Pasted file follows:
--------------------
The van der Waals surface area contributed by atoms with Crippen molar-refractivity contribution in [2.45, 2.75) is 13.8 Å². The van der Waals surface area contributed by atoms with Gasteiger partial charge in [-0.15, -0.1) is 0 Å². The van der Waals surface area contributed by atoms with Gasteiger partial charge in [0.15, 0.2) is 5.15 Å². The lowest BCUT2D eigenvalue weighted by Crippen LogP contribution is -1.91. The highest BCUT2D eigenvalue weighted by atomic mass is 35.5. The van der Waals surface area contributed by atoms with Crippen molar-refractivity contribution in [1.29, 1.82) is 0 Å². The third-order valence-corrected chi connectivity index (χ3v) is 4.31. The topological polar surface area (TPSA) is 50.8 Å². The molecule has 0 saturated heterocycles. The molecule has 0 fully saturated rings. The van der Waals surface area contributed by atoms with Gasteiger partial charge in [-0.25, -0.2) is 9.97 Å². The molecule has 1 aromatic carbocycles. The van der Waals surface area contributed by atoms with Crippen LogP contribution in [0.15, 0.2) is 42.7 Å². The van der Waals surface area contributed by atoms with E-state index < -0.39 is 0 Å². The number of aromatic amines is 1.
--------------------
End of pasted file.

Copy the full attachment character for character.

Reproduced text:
The van der Waals surface area contributed by atoms with Crippen molar-refractivity contribution in [2.45, 2.75) is 13.8 Å². The van der Waals surface area contributed by atoms with Gasteiger partial charge in [-0.15, -0.1) is 0 Å². The van der Waals surface area contributed by atoms with Gasteiger partial charge in [0.15, 0.2) is 5.15 Å². The lowest BCUT2D eigenvalue weighted by Crippen LogP contribution is -1.91. The highest BCUT2D eigenvalue weighted by atomic mass is 35.5. The van der Waals surface area contributed by atoms with Crippen molar-refractivity contribution in [1.29, 1.82) is 0 Å². The third-order valence-corrected chi connectivity index (χ3v) is 4.31. The topological polar surface area (TPSA) is 50.8 Å². The molecule has 0 saturated heterocycles. The molecule has 0 fully saturated rings. The van der Waals surface area contributed by atoms with Gasteiger partial charge in [-0.25, -0.2) is 9.97 Å². The molecule has 1 aromatic carbocycles. The van der Waals surface area contributed by atoms with Crippen LogP contribution in [0.15, 0.2) is 42.7 Å². The van der Waals surface area contributed by atoms with E-state index < -0.39 is 0 Å². The number of aromatic amines is 1.